How I got my literary agent – Part 3

How do you get a literary agent?

This is the third instalment in which I attempt to answer that question. If you’ve just arrived you can go back to the start or if you’ve read that one you can read the second instalment before this one.

Still here? Good.

This Is Fine GIF - Find & Share on GIPHY
Image: Me coping with Things Suddenly Happening

So I had a Professional Career (yay!) and I’d become creatively complacent (boo!). I’d grown mad at myself for not having finished this new project of mine. BOOK 4 had actually nabbed me a ~partial request~, despite me not having finished the bloody thing and I took this Very Positive Sign and then gleefully ignored it (see gif on the right).

So, I sat down to finish BOOK 4 no matter what it took. At this point, I’d moved in with my partner. I also started a new job which I hated. That job was likely the catalyst that forced me back into writing. Becoming an author had been my life-long obsession and I had become slightly blinded to it owing to a (previous) job that I really enjoyed. After changing jobs (and states) I realised that I had my priorities all wrong and I needed to fix things. I was going to write myself out of this mess.

It took me a few more months, but I finished BOOK 4. I’d learned a bit over the years and before pushing it out to agents via queries, I chose instead to shelve it for a bit and work on something else. Something completely different. NANOWRIMO came around, so I took that opportunity to start writing BOOK 5. I really, really, really loved the ideas in BOOK 3 but they weren’t really working. With time and having read more, I came to realise what those flaws were. The more I wrote, the more I realised how different the story unfolded and how I improved as a writer.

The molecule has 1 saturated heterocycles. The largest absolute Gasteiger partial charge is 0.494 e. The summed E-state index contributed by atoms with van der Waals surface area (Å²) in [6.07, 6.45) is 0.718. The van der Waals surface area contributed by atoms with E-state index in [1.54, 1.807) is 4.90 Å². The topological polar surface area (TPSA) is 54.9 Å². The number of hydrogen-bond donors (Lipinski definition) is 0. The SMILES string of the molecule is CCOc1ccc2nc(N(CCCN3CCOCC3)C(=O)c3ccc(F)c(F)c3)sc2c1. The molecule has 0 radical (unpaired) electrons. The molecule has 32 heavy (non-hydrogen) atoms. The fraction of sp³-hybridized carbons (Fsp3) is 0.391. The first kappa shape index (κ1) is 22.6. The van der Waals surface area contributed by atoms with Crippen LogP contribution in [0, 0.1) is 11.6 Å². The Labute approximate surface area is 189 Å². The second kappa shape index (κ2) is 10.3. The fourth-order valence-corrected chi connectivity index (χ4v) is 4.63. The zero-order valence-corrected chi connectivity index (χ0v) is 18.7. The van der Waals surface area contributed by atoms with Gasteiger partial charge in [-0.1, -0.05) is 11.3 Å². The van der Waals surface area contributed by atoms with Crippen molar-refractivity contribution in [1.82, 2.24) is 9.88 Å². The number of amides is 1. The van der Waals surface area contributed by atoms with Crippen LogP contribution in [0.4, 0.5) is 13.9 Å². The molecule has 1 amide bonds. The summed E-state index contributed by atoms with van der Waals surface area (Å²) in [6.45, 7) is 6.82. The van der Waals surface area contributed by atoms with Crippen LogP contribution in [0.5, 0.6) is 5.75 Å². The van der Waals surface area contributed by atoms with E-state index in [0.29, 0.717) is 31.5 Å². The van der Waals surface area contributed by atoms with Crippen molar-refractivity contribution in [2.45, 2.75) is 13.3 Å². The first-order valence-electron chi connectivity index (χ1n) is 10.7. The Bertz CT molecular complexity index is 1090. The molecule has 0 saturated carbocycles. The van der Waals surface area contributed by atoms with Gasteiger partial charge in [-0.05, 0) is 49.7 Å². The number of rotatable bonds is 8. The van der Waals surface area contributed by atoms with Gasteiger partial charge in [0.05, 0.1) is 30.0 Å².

For NANOWRIMO, I accepted the challenge of writing 50,000 words. It would be a full rewrite and update to BOOK 3. I got started and really enjoyed my time with it. Before long, BOOK 5 had taken a concept I’d already done and turned it into something completely its own. I’m very proud of it and I’m grateful for it being a literary pallet cleanser.

A few months after NANOWRIMO, I finished BOOK 5 (at roughly ~93K words) and let it sit. Returning to BOOK 4, I edited as best as I could and I drafted up a list of potential agents. I set aside a day and started pushing out my first batch of queries. This process should take minutes, but building up the mental fortitude takes the day. This was at the end of 2017.

Let’s take stock:

  • I was a year into working on a book which I really loved (BOOK 5)
  • I was just proud of myself for keeping things going
  • I was always doing something to aid my writing

As 2018 progressed, I started to hear back from some agents about BOOK 4. I noticed a theme in their responses. They liked the premise and the set up, but the voice didn’t quite grab them. That was okay feedback with me, because I was actually hearing feedback. I’d come a long way from “Dear Author” rejections. I took these in my stride and wrote back to them, thanking them for their time. I updated my agent spreadsheet and pushed out some more. I was getting into a stride. I was going to do this.

Around this time, something caught my eye on Twitter. Beth Phelan had created this amazing thing called #DVPit. It stands for diverse voices pitch and the pitching date loomed nearby on the horizon. All of my stories are #ownvoices as all of my books, so far, are led by loud and proud queer heroes. So I took my polished BOOK 5 and pitched it. Here was my pitch:


Young drag queen travels to a big city, entering a competition to prove herself and represent her outback town on a global stage. #dvpit #ownvoices #lgbt